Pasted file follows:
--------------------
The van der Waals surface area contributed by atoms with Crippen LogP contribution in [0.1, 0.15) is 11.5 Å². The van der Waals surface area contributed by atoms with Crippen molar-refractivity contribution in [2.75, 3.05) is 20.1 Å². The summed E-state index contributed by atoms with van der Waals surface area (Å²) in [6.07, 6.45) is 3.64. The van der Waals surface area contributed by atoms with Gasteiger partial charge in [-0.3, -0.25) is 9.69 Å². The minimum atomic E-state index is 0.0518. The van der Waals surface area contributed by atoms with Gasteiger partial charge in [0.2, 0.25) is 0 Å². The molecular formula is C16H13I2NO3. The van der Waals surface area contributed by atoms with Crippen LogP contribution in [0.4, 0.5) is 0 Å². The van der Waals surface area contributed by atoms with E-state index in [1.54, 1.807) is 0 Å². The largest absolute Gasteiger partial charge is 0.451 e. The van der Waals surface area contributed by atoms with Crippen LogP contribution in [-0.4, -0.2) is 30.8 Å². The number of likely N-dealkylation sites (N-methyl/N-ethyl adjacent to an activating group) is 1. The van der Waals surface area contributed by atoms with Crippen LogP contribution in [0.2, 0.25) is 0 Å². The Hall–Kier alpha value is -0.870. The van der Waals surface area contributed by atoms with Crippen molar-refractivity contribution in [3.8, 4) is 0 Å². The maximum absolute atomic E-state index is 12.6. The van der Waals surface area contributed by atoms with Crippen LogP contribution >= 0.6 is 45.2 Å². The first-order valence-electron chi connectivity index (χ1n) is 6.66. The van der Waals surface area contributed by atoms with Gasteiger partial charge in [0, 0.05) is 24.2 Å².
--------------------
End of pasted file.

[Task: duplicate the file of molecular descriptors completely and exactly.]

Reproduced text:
The van der Waals surface area contributed by atoms with Crippen LogP contribution in [0.1, 0.15) is 11.5 Å². The van der Waals surface area contributed by atoms with Crippen molar-refractivity contribution in [2.75, 3.05) is 20.1 Å². The summed E-state index contributed by atoms with van der Waals surface area (Å²) in [6.07, 6.45) is 3.64. The van der Waals surface area contributed by atoms with Gasteiger partial charge in [-0.3, -0.25) is 9.69 Å². The minimum atomic E-state index is 0.0518. The van der Waals surface area contributed by atoms with Gasteiger partial charge in [0.2, 0.25) is 0 Å². The molecular formula is C16H13I2NO3. The van der Waals surface area contributed by atoms with Crippen LogP contribution in [0.4, 0.5) is 0 Å². The van der Waals surface area contributed by atoms with E-state index in [1.54, 1.807) is 0 Å². The largest absolute Gasteiger partial charge is 0.451 e. The van der Waals surface area contributed by atoms with Crippen LogP contribution in [-0.4, -0.2) is 30.8 Å². The number of likely N-dealkylation sites (N-methyl/N-ethyl adjacent to an activating group) is 1. The van der Waals surface area contributed by atoms with Crippen LogP contribution in [0.2, 0.25) is 0 Å². The Hall–Kier alpha value is -0.870. The van der Waals surface area contributed by atoms with Crippen molar-refractivity contribution in [3.8, 4) is 0 Å². The maximum absolute atomic E-state index is 12.6. The van der Waals surface area contributed by atoms with Crippen LogP contribution >= 0.6 is 45.2 Å². The first-order valence-electron chi connectivity index (χ1n) is 6.66. The van der Waals surface area contributed by atoms with Gasteiger partial charge in [0, 0.05) is 24.2 Å².